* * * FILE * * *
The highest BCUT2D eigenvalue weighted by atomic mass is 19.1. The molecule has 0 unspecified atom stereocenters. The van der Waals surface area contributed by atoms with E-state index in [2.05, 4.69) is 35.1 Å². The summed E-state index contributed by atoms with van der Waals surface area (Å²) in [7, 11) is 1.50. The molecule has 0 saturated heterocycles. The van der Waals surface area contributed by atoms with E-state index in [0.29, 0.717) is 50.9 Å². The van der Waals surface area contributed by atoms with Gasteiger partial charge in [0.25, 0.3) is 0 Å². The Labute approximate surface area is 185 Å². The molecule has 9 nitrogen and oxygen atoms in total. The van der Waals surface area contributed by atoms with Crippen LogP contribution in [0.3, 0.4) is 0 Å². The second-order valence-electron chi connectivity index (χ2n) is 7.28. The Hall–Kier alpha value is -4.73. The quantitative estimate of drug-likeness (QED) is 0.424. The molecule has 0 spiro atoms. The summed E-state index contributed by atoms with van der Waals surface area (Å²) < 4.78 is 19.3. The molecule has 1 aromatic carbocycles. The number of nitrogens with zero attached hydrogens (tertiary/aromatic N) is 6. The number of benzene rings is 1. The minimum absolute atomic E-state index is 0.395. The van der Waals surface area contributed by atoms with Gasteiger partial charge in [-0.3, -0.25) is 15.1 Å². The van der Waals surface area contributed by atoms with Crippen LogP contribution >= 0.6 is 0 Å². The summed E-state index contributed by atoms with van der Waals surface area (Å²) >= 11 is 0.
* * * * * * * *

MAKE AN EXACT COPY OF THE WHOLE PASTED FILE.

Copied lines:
The highest BCUT2D eigenvalue weighted by atomic mass is 19.1. The molecule has 0 unspecified atom stereocenters. The van der Waals surface area contributed by atoms with E-state index in [2.05, 4.69) is 35.1 Å². The summed E-state index contributed by atoms with van der Waals surface area (Å²) in [7, 11) is 1.50. The molecule has 0 saturated heterocycles. The van der Waals surface area contributed by atoms with E-state index in [0.29, 0.717) is 50.9 Å². The van der Waals surface area contributed by atoms with Gasteiger partial charge in [0.25, 0.3) is 0 Å². The Labute approximate surface area is 185 Å². The molecule has 9 nitrogen and oxygen atoms in total. The van der Waals surface area contributed by atoms with Crippen LogP contribution in [0.3, 0.4) is 0 Å². The second-order valence-electron chi connectivity index (χ2n) is 7.28. The Hall–Kier alpha value is -4.73. The quantitative estimate of drug-likeness (QED) is 0.424. The molecule has 0 spiro atoms. The summed E-state index contributed by atoms with van der Waals surface area (Å²) < 4.78 is 19.3. The molecule has 1 aromatic carbocycles. The number of nitrogens with zero attached hydrogens (tertiary/aromatic N) is 6. The number of benzene rings is 1. The minimum absolute atomic E-state index is 0.395. The van der Waals surface area contributed by atoms with Gasteiger partial charge in [-0.3, -0.25) is 15.1 Å². The van der Waals surface area contributed by atoms with Crippen LogP contribution >= 0.6 is 0 Å². The summed E-state index contributed by atoms with van der Waals surface area (Å²) >= 11 is 0.